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How Silk Road gave international police the slip

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International efforts to shut down anonymous online marketplaces selling illegal drugs continue to struggle but Australian law enforcement agencies are having some success in hindering the flow on drugs into the country.

A number of established and new sites have scrambled to provide the illicit service to a growing international customer base after the FBI arrested Ross Ulbricht, founder of the largest anonymous marketplace known as Silk Road, and shut down his site in October.

“The only way I can think about it is like when you have a spider’s nest in your house and you hit it with a rake and then suddenly you’ve got spiders everywhere,” says Robbie Fordyce, researcher at the University of Melbourne’s Institute for a Broadband-Enabled Society.

“They’re not particularly significant in and of themselves, but by destabilising the first Silk Road has just meant there was an existing market for the new Silk Roads and their equivalents to pop up again.

Silk Road drug listing. Photo: Screenshot

“Destroying the first one just simply got press attention for the others, basically.”

Such marketplaces elude law enforcement agencies by making use of the Tor network, which allows users to anonymously browse the “deep web”, and Bitcoin, a virtual currency that also gives users a high level of anonymity.

Waiting in the wings

Joe Van Buskirk, a research officer with the National Drug and Alcohol Research Centre at the University of New South Wales, has been monitoring sites like these in the wake of the original Silk Road’s shut down. He told The New Daily that the weeks following the shut down saw dramatic increases in the number of retailers operating on rival marketplaces.

“We’re monitoring that as it’s happening and we can see that some of these marketplaces are falling by the wayside and others are popping up to replace them,” he said.

On December 20 an international sting operation nabbed three men accused of assisting Ulbricht maintain Silk Road, including Brisbane man Peter Phillip Nash. In the following days Silk Road 2.0 was inaccessible due to scheduled site maintenance. When it returned users were greeted by a message explaining that head of the site had been “forced into exile” by the arrests.

Despite this, Silk Road 2.0 has continued to grow towards its former size, now offering over 6500 different drug products.

A recent study found that seven per cent of interviewed Australian drug users had consumed drugs purchased on the former Silk Road at a time when the number of available products was similar.

Local action

Despite the difficulty in shutting down these global networks, conventional policing methods in Australia appear to be having an impact on the flow of drugs into the country.

A report by The Australian Customs and Border Protection Service (ACBPS) revealed that the number of illicit drugs imports seized via cargo or post in 2012-2013 had risen.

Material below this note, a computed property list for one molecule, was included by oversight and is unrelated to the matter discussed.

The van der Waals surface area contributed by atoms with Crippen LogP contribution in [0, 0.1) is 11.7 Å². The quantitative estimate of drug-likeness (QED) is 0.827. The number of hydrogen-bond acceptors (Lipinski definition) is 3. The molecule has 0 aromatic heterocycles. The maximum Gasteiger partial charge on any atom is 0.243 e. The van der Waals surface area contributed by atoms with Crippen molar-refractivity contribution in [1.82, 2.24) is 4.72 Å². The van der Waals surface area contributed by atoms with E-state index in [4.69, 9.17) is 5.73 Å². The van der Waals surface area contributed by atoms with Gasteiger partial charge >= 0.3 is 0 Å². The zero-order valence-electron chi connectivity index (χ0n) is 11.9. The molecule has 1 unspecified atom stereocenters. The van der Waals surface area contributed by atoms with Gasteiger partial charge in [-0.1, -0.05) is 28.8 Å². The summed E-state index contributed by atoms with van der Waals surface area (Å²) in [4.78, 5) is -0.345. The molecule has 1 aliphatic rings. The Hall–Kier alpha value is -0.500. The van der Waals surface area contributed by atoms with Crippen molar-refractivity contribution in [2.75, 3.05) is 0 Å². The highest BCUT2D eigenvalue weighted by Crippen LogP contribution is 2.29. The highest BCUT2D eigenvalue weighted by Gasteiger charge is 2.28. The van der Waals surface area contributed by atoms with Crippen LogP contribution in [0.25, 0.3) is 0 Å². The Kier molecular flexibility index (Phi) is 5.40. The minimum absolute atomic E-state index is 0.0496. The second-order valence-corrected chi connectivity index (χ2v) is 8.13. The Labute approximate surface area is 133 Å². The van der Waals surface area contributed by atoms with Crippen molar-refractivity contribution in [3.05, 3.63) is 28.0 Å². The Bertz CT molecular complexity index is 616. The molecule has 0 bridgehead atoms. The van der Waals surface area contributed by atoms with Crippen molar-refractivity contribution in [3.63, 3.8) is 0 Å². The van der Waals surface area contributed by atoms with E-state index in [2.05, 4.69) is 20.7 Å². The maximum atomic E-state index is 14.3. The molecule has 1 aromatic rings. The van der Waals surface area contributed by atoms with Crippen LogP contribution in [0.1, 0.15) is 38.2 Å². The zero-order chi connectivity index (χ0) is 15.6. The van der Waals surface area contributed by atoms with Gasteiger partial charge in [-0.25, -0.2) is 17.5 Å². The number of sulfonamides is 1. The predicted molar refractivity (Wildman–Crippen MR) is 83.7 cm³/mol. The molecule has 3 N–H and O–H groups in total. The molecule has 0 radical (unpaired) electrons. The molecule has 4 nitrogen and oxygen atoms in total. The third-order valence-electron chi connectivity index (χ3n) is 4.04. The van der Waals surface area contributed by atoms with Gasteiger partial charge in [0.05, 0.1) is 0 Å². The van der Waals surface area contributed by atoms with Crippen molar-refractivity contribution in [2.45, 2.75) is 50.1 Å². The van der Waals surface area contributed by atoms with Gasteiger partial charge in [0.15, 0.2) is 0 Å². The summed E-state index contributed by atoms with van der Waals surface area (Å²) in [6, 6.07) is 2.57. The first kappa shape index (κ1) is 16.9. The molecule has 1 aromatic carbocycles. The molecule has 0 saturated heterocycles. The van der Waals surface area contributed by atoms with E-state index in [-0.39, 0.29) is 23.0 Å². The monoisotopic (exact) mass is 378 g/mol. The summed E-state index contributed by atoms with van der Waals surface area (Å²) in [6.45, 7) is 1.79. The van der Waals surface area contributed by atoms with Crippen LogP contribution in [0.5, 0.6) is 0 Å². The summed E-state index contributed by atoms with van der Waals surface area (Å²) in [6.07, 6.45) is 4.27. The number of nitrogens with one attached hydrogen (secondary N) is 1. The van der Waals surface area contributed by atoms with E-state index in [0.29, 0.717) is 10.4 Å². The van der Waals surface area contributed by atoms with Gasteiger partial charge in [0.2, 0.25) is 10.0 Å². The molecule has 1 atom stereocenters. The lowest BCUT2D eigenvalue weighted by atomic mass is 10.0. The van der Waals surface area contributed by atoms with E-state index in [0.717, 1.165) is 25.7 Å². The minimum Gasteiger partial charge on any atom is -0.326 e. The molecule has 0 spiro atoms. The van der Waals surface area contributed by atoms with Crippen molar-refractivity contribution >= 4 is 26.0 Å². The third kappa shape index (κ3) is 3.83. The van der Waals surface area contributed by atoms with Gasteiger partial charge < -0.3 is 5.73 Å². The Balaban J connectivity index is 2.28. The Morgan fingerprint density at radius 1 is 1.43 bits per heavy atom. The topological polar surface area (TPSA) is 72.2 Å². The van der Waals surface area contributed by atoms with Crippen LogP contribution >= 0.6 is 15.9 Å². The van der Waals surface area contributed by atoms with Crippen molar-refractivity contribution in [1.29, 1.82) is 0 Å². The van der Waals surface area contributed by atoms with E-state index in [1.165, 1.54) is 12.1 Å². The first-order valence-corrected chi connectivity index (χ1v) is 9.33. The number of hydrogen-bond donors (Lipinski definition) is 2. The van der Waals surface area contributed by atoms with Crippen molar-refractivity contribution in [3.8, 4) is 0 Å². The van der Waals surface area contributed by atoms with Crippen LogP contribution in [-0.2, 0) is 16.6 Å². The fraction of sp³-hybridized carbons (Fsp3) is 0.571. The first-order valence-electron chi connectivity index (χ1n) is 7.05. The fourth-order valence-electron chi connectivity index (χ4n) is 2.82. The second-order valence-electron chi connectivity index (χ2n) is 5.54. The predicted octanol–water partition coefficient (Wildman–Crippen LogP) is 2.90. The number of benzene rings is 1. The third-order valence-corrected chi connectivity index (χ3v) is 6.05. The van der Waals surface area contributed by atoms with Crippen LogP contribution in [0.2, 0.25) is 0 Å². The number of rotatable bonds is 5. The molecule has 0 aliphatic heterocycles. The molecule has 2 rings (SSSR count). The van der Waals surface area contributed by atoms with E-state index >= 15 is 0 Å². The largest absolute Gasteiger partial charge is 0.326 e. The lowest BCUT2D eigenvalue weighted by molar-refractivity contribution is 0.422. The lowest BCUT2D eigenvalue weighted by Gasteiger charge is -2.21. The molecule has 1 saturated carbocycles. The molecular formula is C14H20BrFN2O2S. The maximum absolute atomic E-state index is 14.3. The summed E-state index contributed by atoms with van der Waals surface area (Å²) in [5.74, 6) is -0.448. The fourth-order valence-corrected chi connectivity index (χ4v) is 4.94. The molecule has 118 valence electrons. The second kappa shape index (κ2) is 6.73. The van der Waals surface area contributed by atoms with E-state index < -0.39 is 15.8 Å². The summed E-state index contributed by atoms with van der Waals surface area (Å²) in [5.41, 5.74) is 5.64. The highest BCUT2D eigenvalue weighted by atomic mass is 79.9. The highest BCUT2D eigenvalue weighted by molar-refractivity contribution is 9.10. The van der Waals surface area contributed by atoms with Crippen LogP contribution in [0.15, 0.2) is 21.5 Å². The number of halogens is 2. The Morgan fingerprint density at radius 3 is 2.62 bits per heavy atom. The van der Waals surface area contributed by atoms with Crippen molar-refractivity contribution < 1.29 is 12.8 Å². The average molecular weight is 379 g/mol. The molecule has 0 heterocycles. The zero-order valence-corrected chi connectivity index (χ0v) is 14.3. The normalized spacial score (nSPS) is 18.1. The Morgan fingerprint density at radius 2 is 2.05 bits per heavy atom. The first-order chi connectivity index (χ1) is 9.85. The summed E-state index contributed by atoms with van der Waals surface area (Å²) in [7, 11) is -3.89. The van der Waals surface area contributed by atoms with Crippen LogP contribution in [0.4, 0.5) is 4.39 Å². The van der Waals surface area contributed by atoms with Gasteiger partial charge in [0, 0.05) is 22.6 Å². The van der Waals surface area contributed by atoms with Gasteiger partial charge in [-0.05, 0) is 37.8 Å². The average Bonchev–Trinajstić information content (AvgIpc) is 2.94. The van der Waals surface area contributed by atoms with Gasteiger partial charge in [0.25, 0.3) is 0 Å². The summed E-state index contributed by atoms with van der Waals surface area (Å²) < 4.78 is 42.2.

“It doesn’t appear that buyers’ faith in these marketplaces has been shaken,” says Mr Van Buskirk.

“We work closely with federal and state law enforcement partners, as well as international partner agencies, to share intelligence,” said an ACBPS spokesperson.

“This collaboration results in strategic targeting and increased interception of attempted illegal imports. It also creates a global web of intelligence about known sellers and buyers.”

On the case

A spokesperson for the Australian Federal Police said it and other Australian law enforcement agencies “are well aware of this method of drug importation and are committed to targeting and combating it”.

“High frequency-low volume importations such as ones through our mail system pose a considerable cumulative threat. These shipments contribute towards supplying the Australian market and exacerbate social problems within Australia associated with drug harm.

“Seizing these smaller importations can impact on disrupting the drug trade.”

The spokesperson said that in a recent operation six people were arrested who either admitted to or had evidence on their computers of using Silk Road. That operation netted over 140 packages containing 19 kilograms of illicit substances with a street value of more than $8 million.


Some international retailers have taken note. Over 20 European and North American retailers on the new Silk Road refuse to ship to Australia. Others require Australians to pay upfront for their products or offer no or reduced refunds if packages fail to arrive.

Yet many others place no restrictions on Australian buyers.

There are also at least 43 vendors based in Australia offering a variety of drugs including methamphetamine, marijuana, LSD and steroids. The vast majority of these only ship their product within Australian borders and claim to have a greater successful delivery rate than their international counterparts.

“It doesn’t appear that buyers’ faith in these marketplaces has been shaken,” says Mr Van Buskirk.

“At least for a while there will be a demand for them and people will find a way of making them work.” reports that there are currently 12 anonymous marketplaces currently active, including Silk Road 2.0.

Chris Shearer is a Melbourne-based freelance writer.

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